So… what I thought would be an already long 18 mile day was actually 24. I was gassed. Both my Garmin and iPhone recorded over 50,000 steps that day! Thank God I had opted to send my pack ahead…
Day Three- Inversnaid to Tyndrum (17 miles)
After a pretty nice sleep I hopped out of bed the next morning a bit tired, but still excited for the day! My knees however were sore. Not the there were any particularly hard/super steep parts compared to India/Nepal/NZ, but I just overused them the day before. I could tell. Shit. I still had a ways to go… The morning was rainy. Very rainy. And this was meant to be the hardest day of the trek. The first 2 hours were basically a scramble along the Loch over/around boulders, tree roots, muddy hills etc. The weather did not make things any easier- nor were the ‘waterproof’ pants doing their job so I’d spend the day hiking both sore and soaked. I wasn’t in the best of moods this morning and I was having a hard time breaking out of this funk. Then I had a flashback to NZ and sitting in the geothermal river, feeling like the water was baptizing me, giving me life, and then I envisioned this rain doing the same. This was a Prana shower now filling me with energy rather than dampening my spirits. From that moment on I was mentally back on track. I love these little life lessons, they seem to reveal themselves at just the right time. Most the day was uneventful, just a nice long walk- though I accidentally missed the spot where I was supposed to have lunch, so had to make do with a granola bar and apple until dinner. I did pass a cool little Lake which is said to be where Robert the Bruce tossed his sword after a loss in battle with the British. He didn’t want their army to ‘capture’ his sword so he allegedly hurled it into the middle of the water, though it’s never turned up.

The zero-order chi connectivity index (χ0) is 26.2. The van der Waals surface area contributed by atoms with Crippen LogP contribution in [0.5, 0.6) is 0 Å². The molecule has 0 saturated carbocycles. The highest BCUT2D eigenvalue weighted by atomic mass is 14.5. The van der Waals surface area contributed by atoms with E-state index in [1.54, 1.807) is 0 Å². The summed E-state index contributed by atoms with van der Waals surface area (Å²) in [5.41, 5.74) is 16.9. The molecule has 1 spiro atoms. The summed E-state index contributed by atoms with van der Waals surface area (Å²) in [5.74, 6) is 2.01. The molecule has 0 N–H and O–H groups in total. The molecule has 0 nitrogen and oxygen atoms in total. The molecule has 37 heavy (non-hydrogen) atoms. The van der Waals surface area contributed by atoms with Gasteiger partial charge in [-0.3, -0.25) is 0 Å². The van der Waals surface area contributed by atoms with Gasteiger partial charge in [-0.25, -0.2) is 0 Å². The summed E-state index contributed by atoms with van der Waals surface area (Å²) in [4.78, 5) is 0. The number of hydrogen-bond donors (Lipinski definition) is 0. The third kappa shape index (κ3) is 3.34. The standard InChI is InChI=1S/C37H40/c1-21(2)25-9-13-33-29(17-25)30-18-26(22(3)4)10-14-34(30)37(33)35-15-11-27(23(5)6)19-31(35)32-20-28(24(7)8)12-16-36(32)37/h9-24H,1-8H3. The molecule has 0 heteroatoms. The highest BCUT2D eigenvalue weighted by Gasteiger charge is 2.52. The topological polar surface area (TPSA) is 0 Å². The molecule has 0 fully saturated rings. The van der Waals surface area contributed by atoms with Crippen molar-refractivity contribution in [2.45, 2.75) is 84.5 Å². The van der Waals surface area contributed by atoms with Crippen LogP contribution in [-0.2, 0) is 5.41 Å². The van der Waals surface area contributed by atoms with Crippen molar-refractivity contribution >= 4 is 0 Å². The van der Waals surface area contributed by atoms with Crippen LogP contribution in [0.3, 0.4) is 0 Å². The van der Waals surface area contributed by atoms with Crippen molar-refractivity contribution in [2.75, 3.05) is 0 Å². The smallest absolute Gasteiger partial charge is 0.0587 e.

When I arrived to my little camping hut I’d booked for Tyndrum I was still pretty wet, I was cold, and my knees were really starting to bother me. As this town had a few ‘nice’ hotels (‘nice’ for 1970s America), I decided I needed a comfy bed and a tub to soak in. SO I dropped all my gear off at the one spot, then treated myself to a nice meal, glass of wine, and a long soak in some Epson Salt at a nearby hotel. A bit of a double expense/waste of money, but well worth it. I slept great and although I was still sore in the morning, it wasn’t as bad as it would’ve been had I stayed in the campground… Time to keep moving.
Day Four- Tyndrum to Ballachulish (18 miles)